I AM FINALLY living the life that futurists promise will bring me the happiness and balance I crave. The autonomous carhas freed me from the slog of commuting. Rather than driving, I am using my time productively, for I am always connected, always working.

Actually, I am squatting in my Subaru with a laptop, reclined against a nursing pillow, hoping no one calls the cops. And I’m not sure whether this experiment is a fantasy or a nightmare.

So many people tout the benefits of driverless cars—millions of lives saved, trillions of dollars made—that it’s easy to ignore the potential downsides. Although specific impacts remain to be seen, some believe the technology will compound the environmental, developmental, and societal shifts sparked by the post-war rise of the automobile and growth of suburbs.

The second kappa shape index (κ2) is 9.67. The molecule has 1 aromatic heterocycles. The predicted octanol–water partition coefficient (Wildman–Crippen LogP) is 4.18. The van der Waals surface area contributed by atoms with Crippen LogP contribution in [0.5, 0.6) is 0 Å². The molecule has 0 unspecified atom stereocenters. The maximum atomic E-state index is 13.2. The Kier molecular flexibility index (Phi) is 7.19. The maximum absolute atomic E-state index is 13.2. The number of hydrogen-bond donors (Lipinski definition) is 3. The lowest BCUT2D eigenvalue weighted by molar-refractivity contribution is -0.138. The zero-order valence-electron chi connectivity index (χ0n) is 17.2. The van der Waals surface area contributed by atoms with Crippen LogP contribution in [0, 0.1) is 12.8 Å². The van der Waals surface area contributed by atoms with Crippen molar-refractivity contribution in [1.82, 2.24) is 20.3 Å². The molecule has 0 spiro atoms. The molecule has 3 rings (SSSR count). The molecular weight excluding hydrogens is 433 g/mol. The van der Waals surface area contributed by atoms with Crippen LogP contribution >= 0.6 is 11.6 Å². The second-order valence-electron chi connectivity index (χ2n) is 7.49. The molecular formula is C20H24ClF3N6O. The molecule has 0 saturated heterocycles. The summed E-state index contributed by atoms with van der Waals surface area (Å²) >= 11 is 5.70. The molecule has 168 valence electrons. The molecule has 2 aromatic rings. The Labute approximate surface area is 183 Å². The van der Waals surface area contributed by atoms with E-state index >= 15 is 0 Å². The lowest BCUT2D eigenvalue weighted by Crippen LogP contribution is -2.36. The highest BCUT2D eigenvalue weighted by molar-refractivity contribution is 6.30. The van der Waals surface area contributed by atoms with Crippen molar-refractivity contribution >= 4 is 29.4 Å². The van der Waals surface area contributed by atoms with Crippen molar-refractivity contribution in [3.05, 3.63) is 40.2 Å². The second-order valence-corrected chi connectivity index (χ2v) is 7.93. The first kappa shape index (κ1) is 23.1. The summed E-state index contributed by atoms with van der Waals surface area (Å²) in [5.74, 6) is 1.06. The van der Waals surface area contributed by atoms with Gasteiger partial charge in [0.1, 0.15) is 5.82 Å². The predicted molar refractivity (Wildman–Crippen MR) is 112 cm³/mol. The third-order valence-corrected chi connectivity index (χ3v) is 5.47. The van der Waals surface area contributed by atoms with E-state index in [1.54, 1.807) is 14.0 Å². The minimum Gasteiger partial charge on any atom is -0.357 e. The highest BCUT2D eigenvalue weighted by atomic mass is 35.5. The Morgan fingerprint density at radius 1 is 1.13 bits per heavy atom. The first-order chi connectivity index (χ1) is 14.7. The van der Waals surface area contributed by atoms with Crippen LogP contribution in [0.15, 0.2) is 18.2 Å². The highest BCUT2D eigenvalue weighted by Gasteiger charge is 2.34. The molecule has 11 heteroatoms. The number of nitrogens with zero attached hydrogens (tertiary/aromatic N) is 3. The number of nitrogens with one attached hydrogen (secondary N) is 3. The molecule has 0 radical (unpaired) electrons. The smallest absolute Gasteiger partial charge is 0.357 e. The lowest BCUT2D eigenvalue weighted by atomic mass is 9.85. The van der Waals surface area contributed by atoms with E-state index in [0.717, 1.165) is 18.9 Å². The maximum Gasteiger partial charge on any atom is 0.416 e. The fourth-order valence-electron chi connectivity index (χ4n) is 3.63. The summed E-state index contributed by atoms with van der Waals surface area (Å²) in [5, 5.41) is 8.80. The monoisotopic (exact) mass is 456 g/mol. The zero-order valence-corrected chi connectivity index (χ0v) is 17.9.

Read more: My Kinda Creepy Quest to Fix the Future of Robocars and Work

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Published by Mike Rawson

Mike Rawson has recently re-awoken a long-standing interest in robots and our automated future. He lives in London with a single android - a temperamental vacuum cleaner - but is looking forward to getting more cyborgs soon.

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My Kinda Creepy Quest to Fix the Future of Robocars and Work

by Mike Rawson time to read: 1 min
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